Pp306 Patient Research Partners at the Bristol Academic Rheumatology Unit.ppt JLA/AMRC 17 September 2007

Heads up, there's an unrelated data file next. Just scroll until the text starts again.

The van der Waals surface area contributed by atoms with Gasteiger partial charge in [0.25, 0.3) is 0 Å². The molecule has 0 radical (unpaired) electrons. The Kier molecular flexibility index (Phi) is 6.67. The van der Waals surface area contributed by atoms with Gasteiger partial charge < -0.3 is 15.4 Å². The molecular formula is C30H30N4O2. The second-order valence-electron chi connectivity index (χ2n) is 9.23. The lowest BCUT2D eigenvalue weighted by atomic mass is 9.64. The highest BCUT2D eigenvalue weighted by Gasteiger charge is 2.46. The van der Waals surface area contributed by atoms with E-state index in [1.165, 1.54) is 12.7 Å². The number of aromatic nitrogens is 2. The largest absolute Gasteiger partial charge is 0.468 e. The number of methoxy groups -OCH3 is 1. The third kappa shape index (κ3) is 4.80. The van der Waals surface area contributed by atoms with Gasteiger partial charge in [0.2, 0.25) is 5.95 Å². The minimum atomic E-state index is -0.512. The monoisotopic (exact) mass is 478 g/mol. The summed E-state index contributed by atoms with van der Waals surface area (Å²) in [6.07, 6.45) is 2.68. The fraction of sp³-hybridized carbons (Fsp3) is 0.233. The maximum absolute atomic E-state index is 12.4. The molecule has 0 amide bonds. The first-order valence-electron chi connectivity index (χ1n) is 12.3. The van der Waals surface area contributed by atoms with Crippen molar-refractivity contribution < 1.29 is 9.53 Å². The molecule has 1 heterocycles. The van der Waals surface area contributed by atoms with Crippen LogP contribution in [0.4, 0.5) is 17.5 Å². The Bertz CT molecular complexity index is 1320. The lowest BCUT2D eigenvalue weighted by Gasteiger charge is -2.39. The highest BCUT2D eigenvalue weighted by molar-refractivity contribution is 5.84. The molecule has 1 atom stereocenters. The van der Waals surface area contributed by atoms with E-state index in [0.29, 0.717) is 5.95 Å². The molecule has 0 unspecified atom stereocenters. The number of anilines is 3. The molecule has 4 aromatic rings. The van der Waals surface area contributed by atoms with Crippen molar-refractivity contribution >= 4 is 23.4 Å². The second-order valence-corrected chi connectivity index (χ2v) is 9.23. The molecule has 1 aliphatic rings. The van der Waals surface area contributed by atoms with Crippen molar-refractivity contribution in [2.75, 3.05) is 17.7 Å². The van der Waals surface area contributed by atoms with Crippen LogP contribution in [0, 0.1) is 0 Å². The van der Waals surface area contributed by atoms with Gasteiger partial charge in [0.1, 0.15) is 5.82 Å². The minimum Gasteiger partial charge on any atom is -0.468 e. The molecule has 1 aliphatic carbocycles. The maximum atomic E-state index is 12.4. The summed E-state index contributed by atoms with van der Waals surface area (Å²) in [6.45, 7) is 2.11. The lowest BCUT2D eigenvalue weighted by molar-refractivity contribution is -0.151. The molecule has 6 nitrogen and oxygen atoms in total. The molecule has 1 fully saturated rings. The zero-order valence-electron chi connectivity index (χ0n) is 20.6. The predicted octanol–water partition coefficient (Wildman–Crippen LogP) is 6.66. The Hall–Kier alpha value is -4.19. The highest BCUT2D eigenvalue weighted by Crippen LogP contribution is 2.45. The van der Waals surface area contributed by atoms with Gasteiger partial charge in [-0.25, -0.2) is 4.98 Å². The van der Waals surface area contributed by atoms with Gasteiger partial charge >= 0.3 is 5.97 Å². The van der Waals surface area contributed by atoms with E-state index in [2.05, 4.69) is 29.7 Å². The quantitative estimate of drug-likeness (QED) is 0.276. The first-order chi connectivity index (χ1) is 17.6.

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Pp306 Patient Research Partners at the Bristol Academic Rheumatology Unit.ppt JLA/AMRC 17 September 2007 Slide 2 Patient Research Partners at the Bristol Academic Rheumatology Unit Slide 3 Slide 4 Who are we? Bristol Academic Rheumatology Unit Pam Richards Patient Research Partner PRP Coordinator John Kirwan Professor of Rheumatic Diseases University of Bristol Slide 5 Whats missing? Slide 6 Slide 7 What we will cover Rheumatology Research Partners in Bristol OMERACT & the story of fatigue FIRST Slide 8 What we hope you will learn It is practical to include patients as full partners in the research process This takes time and effort but there are some simple principles to follow Slide 9 Working with patients as Research Partners Slide 10 Collaboration between patients and professionals in research Using personal experience as a resource Slide 11 Patient Involvement in Research Patients can be actively involved: Prioritizing research Member of grant funding board Review grant applications Relevance of the research question Significance for patients - will it be beneficial? Is it a good use of resources? Slide 12 Patient Involvement in Research Patients can be actively involved: Help manage research Member of research steering committee Has something obvious been missed from the protocol? One-off advisory role e.g. scientific studies Help to implement the findings - service delivery Advocate for best practice; evidence based treatment Slide 13 How are Bristol Rheumatology patients involved? Research Participants Patients Advisory Group Patient Teaching Partners Patient Project Partners Patient Research Partners Slide 14 Patient Research & Project Partners Karen Robert Pam Enid Marie Margaret Bev Jackie John Val Shelagh Sylvia Sean Greg Slide 15 Bristol projects involving Patient Research Partners AHP Education in Rheumatology Anti-TNF Injector Project ARC Project on aids and appliances DA PsA/AS Roll out Definition of wellbeing Direct Access Roll Out Effective Healthcare Consumers Fatigue qualitative study Fatigue self-management module Knee OA and Physio Measuring Fatigue Multicentre DA Trial New Patient Nurse Clinics NICE/RCP Nurses perceptions of Rheumatology OMERACT Patient Group Overnight IL-6 & Prednisone Overnight SF IL-6 Patient outcomes study PI HAQ Study 1 PI HAQ Study 2 - Sensitivity Prompts for change RASE and patient education Sleep study in RA Steps pilot project Slide 16 Patient Research Partner Activities Advice and support 8 Grant co-applicant 9 Contributions to protocol23 Analysed results 9 Interpretation of results13 Co-Author papers 5 Presentation of results 5 OMERACT Patient Panel 3 Slide 17 OMERACT and the story of fatigue Slide 18 OMERACT Outcome Measures in Rheumatology Clinical Trials Working conference of clinicians and methodologists Formed 14 years ago Meets 2-yearly Seeks to identify outcomes, instruments and methods of assessing benefit in rheumatology Slide 19 OMERACT Standardised a core set of outcome measures for rheumatoid arthritis clinical trials The core set has be adopted by the regulatory agencies in USA and Europe Slide 20 OMERACT Core set for rheumatoid arthritis Pain Physical Function Swollen Joint Count Tender Joint Count Patient Global Assessment Physician Global Assessment Acute Phase Reactants (CRP, PV, ESR) Imaging (in trials of 1 yr or more) Tugwell P, Boers M. Developing concesus on preliminary core efficacy endpoints for rheumatoid arthritis clinical trials. J Rheumatol 1993; 20: 555-556. Slide 21 OMERACT 5, May 2000 Tried to define minimum clinically important difference for changes in core set outcomes Realised this depends on who defines important! Resolved to include patients as participants in future work on defining the outcomes of arthritis Slide 22 Voting at OMERACT 5 Research to include the patient perspective should be carried forward We will increase patient involvement in research Patient participation should be an integral part of OMERACT activities Slide 23 Patients at OMERACT 6 May 2002 - 9 patients with rheumatoid arthritis - Patient Perspective Workshop Slide 24 Patients became involved in and contributed to all sessions It became clear that some outcomes of importance to patients had not been considered by researchers Patients at OMERACT 6 Slide 25 Voting at OMERACT 6 Research to include patient perspective in outcome assessment should be carried forward Slide 26 Patients at OMERACT 7 May 2004 18 patients with rheumatoid arthritis Australia, Canada, France, Holland, Norway, Sweden, UK, USA International patient panel formed Slide 27 Patients and professionals view things differently this makes a difference to our work! Slide 28 Patients and professionals view things differently this makes a difference to our work! Slide 29 Patricia Minnock, Barry Bresnihan; Dublin (in preparation) Importance of outcomes reported by women with established rheumatoid arthritis Patricia Minnock, Barry Bresnihan; Dublin (in preparation) Patients and professionals view the outcome of rheumatoid arthritis differently Slide 30 Patricia Minnock, Barry Bresnihan; Dublin (in preparation) Importance of outcomes reported by women with established rheumatoid arthritis Patricia Minnock, Barry Bresnihan; Dublin (in preparation) Patients and professionals view the outcome of rheumatoid arthritis differently Slide 31 Voting at OMERACT 7 Fatigue is an important symptom in rheumatoid arthritis Slide 32 Patients at OMERACT 8 May 2006 21 Patients with rheumatoid arthritis or psoriatic arthritis Australia, Canada, Denmark, France, Germany, Holland, Norway, Sweden, UK, USA Inclusion of patient views in all future international agreements Slide 33 Voting at OMERACT 8 Fatigue should be measured in clinical trials and clinical studies of rheumatoid arthritis whenever possible Slide 34 Patients at OMERACT Professionals and Patient Research Partners bring different skills, values and experiences Patients experience-based knowledge is a resource to be utilised, not wasted Slide 35 Challenges for patients and researchers Slide 36 Summary: Role of Patient Research Partner Help target resources towards issues of importance to patients Point out what appears to have been missed Bridge the gap between learned knowledge and experiential knowledge Slide 37 Challenges for patients: Overcoming the first hurdles Doubts about ability to contribute Doubts about value of contribution Personal knowledge of long-term condition complements learned knowledge of professionals Concern over lack of technical knowledge Concern over lack of clarity of role Not wanting to appear foolish Hearing difficult facts about condition Learning curve - Challenging Slide 38 Researchers: Challenges of involving patients Adjusting to altered roles Avoiding tokenism Facilitating contribution Slide 39 Altered roles Establish Boundaries to avoid conflict of roles Patient and Clinician, or Colleagues? Establish boundary between patient v partner role Solution Compartmentalize different roles: Clinic: patient and clinician Meeting etc: partner and colleague This is difficult for both patient and clinician Important to discuss all issues openly Slide 40 Altered roles Establish Boundaries to avoid conflict of roles Patient and Clinician, or Colleagues? Establish boundary between patient v partner role Solution Compartmentalize different roles: Clinic: patient and clinician Meeting etc: partner and colleague This is difficult for both patient and clinician Important to discuss all issues openly Slide 41 Altered roles Establish Boundaries to avoid conflict of roles Patient and Clinician, or Colleagues? Establish boundary between patient v partner role Solution Compartmentalize different roles: Clinic: patient and clinician Meeting etc: partner and colleague This is difficult for both patient and clinician Important to discuss all issues openly Slide 42 Avoid tokenism Simply there to satisfy funding body Assumptions: Knowledge, Ability, Impairment Not giving equal consideration of views Patients should not be expected to endorse a project at the end if they have not had input throughout Dont use patients out of a sense of political correctness Slide 43 Avoid tokenism Simply there to satisfy funding body Assumptions: Knowledge, Ability, Impairment Not giving equal consideration of views Patients should not be expected to endorse a project at the end if they have not had input throughout Dont use patients out of a sense of political correctness Slide 44 Facilitating Contribution How researchers can help patients to be research partners Slide 45 Practicalities of involving patients - FIRST steps Facilitate - early inclusion, enable contribution Identify - projects, patients, roles Respect - views, abilities, confidentiality Support - communication, working Train - e.g. research methods, ethics, evidence FIRSTFIRST Patients & Professionals as research partners: Benefits, challenges, practicalities. S Hewlett, M De Witt, P Richards, E Quest, R Hughes, T Heiberg, J Kirwan. Arthritis & Rheumatism (Arthritis Care & Research) 2006; 55: 676-680 Slide 46 Facilitate: Contribution, inclusion Involve before protocol finalized Meetings access; timing; comfort Expenses travel; postage; cartridges Ask their opinions; encourage; explain; Consider equally for tasks - as any other Apply criteria - co-applicant; co-author Principal Investigator has key responsibility to facilitate Slide 47 Identify: Projects, patients, Projects:Clinical / outcome / service delivery Patients:Experience of disease / issue Able to review / discuss information / unbiased Questioning, confident, interested, have time to commit, can step out of patient role Selected for personal experience (From your clinical practice)? Own views, new perspective Selected to represent a society (Advocates) ? Official views - official agenda? May be crucial for policy decisions Slide 48 Ident